On the Face.

Don’t kid yourself; it’s hard not to judge the book by its cover. It turns out that the way we evaluate products is likely a remnant of evolutionary biology. Indeed, recent research claims the way we evaluate products has similarities to how we evaluate other’s faces.

The face of a product is often the first thing we see and thus the first thing we evaluate in determining our impressions. Having products that reflect one’s self-image is essential to consumers, whether they realize it or not. People tend to believe the way that a product looks or what the brand represents says something about them. The way we form an impression of a product also takes into account if that product represents us.

Recent research has found that the way we form impressions about a product’s face – that is the front and the imagery we often initially exposed to – is similar to the ways in which we evaluate and form impressions about human faces. Recent research by Ahreum Maeng from the University of Kansas and Pankaj Aggarwal from the University of Toronto found that just as evolutionary accounts of human face perception suggesting that the face width-to-height ratio – what they describe as f WHR: bizygomatic width divided by upper-face height – can signal dominance and affect its overall evaluation, so too can this principle be applied to consumer evaluation of product face.

Through their studies, they show that product faces with high (vs low) f WHR are perceived as more dominant – just like human faces. In contrast, based on measures of consumer preference and willingness to pay, they also uncovered that although human faces with high f WHR are liked less, products with faces that show high f WHR are more preferred. They argue that this is due to a motivation to signal dominance to others or enhance one’s own status. They use a compelling example:

“Imagine that you are driving on a highway and an automobile is tailgating you. When you glance in the mirror, the car behind you looks menacing, as if it has an angry face. Would you feel intimidated and change lanes to let this car pass you? Would you feel and act differently if the car behind you had a friendly “smile” and was pleasant-looking? Alternatively, if you were the person driving the mean-looking car, would you feel more empowered and be inclined to act like a bully on the road?” (p. 1).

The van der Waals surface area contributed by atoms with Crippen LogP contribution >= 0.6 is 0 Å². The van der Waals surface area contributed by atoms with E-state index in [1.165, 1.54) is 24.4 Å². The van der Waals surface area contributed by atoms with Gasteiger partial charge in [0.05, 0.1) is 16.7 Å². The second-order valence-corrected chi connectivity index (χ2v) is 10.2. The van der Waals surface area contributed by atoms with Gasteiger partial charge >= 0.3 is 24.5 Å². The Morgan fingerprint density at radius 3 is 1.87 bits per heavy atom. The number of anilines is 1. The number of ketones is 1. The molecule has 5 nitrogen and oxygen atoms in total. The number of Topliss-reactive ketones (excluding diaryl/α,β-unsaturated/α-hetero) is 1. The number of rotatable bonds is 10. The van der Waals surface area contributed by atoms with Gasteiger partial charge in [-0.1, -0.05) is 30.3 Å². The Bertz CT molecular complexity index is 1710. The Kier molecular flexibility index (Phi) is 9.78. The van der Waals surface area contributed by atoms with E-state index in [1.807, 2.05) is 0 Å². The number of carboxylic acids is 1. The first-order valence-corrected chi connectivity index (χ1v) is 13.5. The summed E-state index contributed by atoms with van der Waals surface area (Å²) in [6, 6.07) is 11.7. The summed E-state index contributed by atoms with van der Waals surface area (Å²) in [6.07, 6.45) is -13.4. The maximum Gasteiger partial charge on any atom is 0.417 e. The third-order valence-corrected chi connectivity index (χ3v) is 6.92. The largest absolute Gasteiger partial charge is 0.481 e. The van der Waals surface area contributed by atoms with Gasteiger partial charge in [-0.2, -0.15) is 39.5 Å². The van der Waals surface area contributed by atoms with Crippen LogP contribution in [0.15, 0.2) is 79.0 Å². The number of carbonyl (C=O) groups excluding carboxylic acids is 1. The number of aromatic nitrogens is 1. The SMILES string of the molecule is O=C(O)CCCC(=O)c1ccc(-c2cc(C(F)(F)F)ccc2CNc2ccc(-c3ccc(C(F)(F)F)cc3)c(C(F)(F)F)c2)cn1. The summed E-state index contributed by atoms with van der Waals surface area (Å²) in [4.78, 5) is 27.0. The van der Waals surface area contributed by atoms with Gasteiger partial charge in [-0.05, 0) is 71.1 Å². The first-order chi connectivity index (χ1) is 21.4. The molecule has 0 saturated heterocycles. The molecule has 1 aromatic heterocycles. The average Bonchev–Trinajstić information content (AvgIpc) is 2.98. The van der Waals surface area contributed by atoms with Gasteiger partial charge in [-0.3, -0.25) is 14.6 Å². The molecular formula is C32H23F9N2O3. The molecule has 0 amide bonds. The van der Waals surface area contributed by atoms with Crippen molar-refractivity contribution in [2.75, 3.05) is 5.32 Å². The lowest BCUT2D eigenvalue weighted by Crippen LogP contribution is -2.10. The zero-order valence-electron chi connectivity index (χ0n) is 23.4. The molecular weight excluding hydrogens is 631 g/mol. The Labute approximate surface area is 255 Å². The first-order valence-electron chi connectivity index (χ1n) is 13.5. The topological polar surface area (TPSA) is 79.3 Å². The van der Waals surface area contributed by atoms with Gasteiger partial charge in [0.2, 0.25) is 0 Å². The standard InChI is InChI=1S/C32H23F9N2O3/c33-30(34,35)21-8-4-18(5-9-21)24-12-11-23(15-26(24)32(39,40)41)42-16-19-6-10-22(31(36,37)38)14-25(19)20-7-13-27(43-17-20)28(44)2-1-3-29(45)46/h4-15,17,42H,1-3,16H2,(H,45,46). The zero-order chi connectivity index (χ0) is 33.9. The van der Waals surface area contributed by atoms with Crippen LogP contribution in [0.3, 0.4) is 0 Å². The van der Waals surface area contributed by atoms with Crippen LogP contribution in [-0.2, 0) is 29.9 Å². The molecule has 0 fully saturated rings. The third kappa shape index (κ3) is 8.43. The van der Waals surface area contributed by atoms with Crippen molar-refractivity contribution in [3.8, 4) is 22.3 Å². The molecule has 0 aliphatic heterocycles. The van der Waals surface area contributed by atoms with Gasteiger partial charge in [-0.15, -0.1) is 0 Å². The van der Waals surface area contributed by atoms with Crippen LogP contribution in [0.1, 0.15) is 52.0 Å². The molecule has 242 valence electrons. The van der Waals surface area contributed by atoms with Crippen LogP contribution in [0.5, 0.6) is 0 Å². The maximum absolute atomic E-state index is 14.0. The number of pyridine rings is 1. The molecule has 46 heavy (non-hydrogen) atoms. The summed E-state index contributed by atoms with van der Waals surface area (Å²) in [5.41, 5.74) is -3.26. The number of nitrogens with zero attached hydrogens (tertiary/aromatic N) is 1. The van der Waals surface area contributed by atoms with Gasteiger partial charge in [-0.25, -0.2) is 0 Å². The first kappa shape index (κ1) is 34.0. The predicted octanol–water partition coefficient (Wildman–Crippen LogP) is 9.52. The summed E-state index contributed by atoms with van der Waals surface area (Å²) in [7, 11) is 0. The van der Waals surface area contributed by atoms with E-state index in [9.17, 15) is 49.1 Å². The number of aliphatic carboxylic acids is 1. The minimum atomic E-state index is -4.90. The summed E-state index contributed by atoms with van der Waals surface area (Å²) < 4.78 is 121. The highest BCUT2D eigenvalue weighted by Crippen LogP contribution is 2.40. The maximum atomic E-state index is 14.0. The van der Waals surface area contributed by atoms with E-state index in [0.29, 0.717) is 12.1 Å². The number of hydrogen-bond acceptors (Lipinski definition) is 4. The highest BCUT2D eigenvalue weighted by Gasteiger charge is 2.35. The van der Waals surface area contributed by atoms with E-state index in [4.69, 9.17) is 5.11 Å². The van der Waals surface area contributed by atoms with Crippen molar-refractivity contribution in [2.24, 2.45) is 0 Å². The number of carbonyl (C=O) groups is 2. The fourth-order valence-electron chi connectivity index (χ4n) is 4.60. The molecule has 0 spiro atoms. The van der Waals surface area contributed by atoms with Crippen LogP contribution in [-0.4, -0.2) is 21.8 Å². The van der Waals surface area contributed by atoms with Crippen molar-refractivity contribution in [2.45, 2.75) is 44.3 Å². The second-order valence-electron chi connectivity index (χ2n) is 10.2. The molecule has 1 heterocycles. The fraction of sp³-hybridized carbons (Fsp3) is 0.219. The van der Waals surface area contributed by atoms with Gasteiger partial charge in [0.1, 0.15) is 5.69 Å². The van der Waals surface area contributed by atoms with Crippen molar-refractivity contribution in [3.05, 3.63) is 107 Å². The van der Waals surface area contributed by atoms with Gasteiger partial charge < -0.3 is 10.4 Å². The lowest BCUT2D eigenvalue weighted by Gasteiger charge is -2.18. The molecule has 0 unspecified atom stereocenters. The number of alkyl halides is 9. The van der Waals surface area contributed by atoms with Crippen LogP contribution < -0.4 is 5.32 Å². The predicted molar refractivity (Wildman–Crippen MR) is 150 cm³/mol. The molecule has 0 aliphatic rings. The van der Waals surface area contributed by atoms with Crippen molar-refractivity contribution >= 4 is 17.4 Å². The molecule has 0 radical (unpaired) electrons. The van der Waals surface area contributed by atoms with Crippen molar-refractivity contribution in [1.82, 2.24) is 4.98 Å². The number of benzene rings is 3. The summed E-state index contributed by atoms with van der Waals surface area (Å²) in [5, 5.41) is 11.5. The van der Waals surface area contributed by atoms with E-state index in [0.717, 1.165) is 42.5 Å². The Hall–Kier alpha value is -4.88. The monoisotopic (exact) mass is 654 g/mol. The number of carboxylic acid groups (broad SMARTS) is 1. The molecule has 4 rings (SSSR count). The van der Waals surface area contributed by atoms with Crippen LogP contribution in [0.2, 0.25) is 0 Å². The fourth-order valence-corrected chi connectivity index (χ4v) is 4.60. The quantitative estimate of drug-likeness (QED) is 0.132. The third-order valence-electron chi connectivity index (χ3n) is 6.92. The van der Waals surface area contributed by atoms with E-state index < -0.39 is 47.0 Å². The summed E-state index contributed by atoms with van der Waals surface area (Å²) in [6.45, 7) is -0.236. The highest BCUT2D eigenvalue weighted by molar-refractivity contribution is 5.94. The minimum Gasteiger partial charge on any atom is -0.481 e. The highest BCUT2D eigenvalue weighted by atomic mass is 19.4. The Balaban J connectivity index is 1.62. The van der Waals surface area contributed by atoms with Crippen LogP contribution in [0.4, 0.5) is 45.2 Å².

Why are first impressions and specifically the first point-of-contact with a product’s face important? Pleasing design has been shown to improve the strength of a brand and perceptions about the brand’s quality. Product qualities have also been shown to impact consumers’ emotions and purchase intentions. Impressions matter. This leads to a number of things that managers should consider regarding product design and packaging.

For example, have you considered the impact of how a product looks when it is shipped? Although the goals of shipping might be more functional that flair, its’ still an important consideration as the impressions consumers initially make can stick moving forwards.

It is also critically important for designers to consider what the qualities of their product and packaging could say about a consumer who purchases it. Self-image motives can be very powerful and play a role in the formation of brand loyalty. Thinking about the signal potential of your product and product face, in particular characteristics of dominance akin to those evaluated on a human face, could have a substantial impact on how the product fairs in the marketplace.

For consumers, this proposes a time to be self-reflective. What’s the message you are trying to send with your mean-looking car? It’s up to you to decide if what’s on the inside counts more than the cover.


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